This website, from the Smithsonian Center for Education and Museum Studies, is one of many lesson plans available through their Education Center. This lesson is designed for middle school, but could easily be adapted for high school and post secondary classes. Visitors to the site will find three pollination lesson plans available for online viewing or PDF download, along with a page of further teaching resources. Objectives include identifying the parts of a flower, describing the complimentary relationships between pollinators and plants, and identifying adaptations that allow pollination to occur. Teachers will find this and the larger Smithsonian Center for Education and Museum Studies site helpful with these complete and detailed lesson plans.
The Hive and the Honeybee
Back in 1925, Professor E. Franklin Phillips of Cornell University had a rather novel idea: Why not begin a repository of literature on bees and beekeeping for current use and for the use of future generations? In just one year, he had amassed thousands of books and pamphlets on the subject and the Phillips Beekeeping Collection at Cornell came into existence. With the kind support of beekeepers and beekeeping organizations, the Albert R. Mann Library at Cornell has digitized ten of these fine volumes in order to make them accessible to the general public. Each of the works is fully searchable, and visitors will also appreciate a brief essay which provides some background on the history of this rather intriguing collection. Volumes offered here include C.C. Miller's classic "Fifty Years Among the Bees" and the 1879 volume, "The A B C of bee culture: a cylcopaedia of everything pertaining to the care of the honey bee, bees, honey, hives, implements, and honey plants."
AgNIC: Bees and Pollination
Created by The Ohio State University Agriculture Network Information Center (AgNIC), the Bees and Pollination site is designed for scientists and members of the general public who have an interest in such matters. The materials on the site are divided into eleven different sections, including "People and Places", "Beekeeping", "Bee Diseases and Pests", and "Bee Biology". In the "Bee Diseases and Pests" area visitors can learn more about colony collapse disorder and the "Statistics" area has some great material on the value of honeybees as pollinators of US crops. Finally, the site's "Pollination" area is a great resource for reports on bee pollination throughout North America, along with details regarding their work with specific crops.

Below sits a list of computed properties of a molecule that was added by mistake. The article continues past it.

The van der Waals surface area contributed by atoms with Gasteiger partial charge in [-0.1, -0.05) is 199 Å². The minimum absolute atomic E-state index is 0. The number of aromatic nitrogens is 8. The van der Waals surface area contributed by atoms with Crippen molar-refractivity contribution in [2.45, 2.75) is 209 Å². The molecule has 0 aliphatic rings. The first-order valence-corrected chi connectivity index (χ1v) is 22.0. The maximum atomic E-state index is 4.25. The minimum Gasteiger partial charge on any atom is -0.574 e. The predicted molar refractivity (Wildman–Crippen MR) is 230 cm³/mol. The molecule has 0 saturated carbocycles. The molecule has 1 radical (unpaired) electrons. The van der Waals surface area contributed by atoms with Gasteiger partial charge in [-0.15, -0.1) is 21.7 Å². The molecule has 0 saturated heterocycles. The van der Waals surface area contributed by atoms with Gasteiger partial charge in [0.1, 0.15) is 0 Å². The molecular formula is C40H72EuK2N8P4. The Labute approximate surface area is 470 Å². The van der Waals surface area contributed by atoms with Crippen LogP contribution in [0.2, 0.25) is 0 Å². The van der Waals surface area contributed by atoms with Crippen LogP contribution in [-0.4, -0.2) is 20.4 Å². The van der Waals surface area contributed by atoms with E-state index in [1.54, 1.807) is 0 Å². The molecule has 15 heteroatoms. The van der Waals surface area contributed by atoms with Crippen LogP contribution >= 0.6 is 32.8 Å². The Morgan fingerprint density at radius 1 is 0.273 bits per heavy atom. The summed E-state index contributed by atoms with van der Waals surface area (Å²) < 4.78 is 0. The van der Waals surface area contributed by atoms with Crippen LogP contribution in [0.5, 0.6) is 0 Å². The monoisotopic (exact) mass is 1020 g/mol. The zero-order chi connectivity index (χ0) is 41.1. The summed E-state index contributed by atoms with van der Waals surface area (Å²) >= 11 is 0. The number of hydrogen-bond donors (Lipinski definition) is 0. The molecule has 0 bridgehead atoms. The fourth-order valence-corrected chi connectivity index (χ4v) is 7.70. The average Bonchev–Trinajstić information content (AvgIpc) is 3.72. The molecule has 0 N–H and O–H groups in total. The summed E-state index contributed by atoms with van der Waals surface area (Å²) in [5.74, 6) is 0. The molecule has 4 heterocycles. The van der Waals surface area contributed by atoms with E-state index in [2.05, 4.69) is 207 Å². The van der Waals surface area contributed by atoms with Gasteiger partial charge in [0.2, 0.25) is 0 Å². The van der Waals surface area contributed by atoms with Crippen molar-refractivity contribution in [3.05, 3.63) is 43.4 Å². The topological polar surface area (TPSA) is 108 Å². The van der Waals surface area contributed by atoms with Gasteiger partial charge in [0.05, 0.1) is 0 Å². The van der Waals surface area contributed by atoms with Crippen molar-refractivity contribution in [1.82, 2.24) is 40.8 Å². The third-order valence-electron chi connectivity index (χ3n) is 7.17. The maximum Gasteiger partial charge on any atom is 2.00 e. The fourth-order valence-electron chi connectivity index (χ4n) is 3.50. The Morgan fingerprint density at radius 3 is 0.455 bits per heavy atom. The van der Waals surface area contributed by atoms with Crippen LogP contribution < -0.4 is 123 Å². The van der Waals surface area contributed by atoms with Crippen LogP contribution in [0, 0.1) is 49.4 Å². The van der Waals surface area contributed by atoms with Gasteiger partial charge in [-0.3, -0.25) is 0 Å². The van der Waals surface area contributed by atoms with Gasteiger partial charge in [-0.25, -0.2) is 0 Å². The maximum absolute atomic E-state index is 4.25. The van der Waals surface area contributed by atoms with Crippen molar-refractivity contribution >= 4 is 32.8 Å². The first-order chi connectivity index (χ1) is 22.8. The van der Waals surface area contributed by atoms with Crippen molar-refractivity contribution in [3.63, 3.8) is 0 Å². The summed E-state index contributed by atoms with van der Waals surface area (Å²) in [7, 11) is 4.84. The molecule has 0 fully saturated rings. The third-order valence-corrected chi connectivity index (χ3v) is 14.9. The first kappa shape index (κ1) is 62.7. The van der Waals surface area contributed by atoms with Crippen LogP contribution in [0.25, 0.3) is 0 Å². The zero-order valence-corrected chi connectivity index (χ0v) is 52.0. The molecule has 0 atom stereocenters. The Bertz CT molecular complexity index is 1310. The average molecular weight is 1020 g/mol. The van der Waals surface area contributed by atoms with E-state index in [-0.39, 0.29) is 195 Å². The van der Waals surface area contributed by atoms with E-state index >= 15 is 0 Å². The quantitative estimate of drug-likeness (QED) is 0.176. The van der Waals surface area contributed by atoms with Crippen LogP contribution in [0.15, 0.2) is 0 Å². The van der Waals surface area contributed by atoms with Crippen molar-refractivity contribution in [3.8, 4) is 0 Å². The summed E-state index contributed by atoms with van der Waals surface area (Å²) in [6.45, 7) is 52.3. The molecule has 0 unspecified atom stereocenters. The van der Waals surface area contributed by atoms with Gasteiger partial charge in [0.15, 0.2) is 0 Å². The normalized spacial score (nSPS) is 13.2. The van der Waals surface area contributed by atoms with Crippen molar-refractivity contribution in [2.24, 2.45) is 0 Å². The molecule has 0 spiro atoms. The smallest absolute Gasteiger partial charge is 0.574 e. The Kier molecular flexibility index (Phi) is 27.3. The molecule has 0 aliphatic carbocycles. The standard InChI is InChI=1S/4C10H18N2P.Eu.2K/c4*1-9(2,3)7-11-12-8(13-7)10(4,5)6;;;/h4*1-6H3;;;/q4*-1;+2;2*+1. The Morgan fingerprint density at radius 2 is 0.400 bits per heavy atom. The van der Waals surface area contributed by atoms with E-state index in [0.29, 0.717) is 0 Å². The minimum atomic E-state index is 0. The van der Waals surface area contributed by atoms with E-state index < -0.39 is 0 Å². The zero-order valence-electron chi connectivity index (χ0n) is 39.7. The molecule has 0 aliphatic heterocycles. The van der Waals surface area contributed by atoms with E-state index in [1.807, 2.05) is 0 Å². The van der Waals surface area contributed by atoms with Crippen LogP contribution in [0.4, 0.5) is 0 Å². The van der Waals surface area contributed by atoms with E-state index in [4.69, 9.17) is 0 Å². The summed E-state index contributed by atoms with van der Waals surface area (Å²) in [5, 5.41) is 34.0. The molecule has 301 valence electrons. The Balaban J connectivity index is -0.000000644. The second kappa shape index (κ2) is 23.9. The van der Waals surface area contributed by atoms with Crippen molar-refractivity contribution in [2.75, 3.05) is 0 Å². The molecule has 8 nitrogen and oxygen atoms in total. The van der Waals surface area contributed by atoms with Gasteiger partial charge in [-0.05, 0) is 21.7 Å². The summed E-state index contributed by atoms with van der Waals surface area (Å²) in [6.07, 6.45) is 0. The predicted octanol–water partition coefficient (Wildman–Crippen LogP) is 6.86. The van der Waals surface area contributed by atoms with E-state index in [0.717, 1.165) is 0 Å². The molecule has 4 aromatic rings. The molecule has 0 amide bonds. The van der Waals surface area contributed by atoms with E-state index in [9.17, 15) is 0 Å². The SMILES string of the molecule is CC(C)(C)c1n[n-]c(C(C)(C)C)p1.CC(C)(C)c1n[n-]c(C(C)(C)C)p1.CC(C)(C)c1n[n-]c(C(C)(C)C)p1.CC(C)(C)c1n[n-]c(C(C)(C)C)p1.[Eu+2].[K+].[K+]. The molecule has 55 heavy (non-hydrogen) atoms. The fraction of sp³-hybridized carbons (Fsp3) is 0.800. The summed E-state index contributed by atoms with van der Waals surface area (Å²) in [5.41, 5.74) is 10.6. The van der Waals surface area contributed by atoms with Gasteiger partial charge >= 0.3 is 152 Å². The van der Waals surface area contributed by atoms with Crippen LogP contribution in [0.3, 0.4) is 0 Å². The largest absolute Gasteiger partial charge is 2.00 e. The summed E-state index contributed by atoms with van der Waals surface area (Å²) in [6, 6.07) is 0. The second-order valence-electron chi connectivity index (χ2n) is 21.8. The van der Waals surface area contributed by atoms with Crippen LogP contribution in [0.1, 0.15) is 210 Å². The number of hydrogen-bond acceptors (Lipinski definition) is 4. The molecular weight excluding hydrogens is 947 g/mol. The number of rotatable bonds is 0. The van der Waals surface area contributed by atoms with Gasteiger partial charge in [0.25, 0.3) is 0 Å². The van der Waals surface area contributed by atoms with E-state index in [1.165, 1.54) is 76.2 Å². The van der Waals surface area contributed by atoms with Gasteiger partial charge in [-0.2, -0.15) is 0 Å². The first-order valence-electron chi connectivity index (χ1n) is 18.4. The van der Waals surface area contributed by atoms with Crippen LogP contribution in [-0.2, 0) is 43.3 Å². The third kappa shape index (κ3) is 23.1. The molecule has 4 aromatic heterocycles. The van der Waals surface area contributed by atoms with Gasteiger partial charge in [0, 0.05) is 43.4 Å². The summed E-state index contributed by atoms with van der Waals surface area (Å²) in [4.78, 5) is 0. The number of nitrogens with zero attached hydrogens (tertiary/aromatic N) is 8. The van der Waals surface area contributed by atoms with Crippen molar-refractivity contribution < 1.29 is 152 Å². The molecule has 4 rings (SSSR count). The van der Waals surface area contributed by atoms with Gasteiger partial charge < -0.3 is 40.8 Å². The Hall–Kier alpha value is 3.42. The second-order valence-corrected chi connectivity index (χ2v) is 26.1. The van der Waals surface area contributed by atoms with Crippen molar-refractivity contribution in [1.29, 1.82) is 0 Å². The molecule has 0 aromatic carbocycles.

Carl Hayden Bee Research Center
The Carl Hayden Bee Research Center, part of the US Department of Agriculture's (USDA) Agricultural Research Service, conducts ecological studies of honeybees to improve honey production and pollination of agricultural crops. Visitors to the site will find research and publications on the Center's efforts and results and downloadable software. Additionally, researchers, beekeepers, students, and homeowners will find many other features of interest, including information on Africanized honeybees and bee stings, a handbook on plants that require pollination, and a natural history of honeybees.
USDA: Insect Pollination of Cultivated Crop Plants
This site is home to an extensive online USDA text authored by S.E. McGregor, titled Insect Pollination Of Cultivated Crop Plants. Although originally written in 1976, the text is continually updated with new content. Chapters are organized by plant type (legumes, tree fruits, nuts, clovers, etc.), and provide a table of contents that allows users to jump directly to sections within each chapter. The introduction contains information on wild bees, pesticides, and other related information. Some of the basic sections include "Flowering and Fruiting of Plants", "Wild Bees and Wild Bee Culture". Additionally, new materials within the book are listed by crop and date of addition. This site contains information on pollination of numerous plants from Avocado to Zigzag Clover and everything in between. It is a great source to consult for amateur and professional gardeners alike.
Migratory Pollinators Program
The Arizona-Sonora Desert Museum presents this update on the Museum's Migratory Pollinators Program, which focuses primarily on part of the nectar corridor extending from south-central Mexico to central Arizona. The report, which covers program-related research, is nicely presented and a pleasure to read. Anyone with even a passing interest in plant-pollinator interactions should find this site appealing. Museum researchers examined the migratory routes of lesser long-nosed bats, rufous hummingbirds, Western white-winged doves, and monarch butterflies. Each species exhibits extraordinary migratory behavior now considered "endangered natural phenomena" due to poor ecological conditions along their 2000 to 6000 kilometer flyways. The report also includes a useful glossary and an overview of the Museum's education outreach program.

AMSER Science Reader Monthly is published by Internet Scout at the University of Wisconsin-Madison in conjunction with the National Science Digital Library with funding from the National Science Foundation. If you have questions or suggestions please e-mail us at info@amser.org.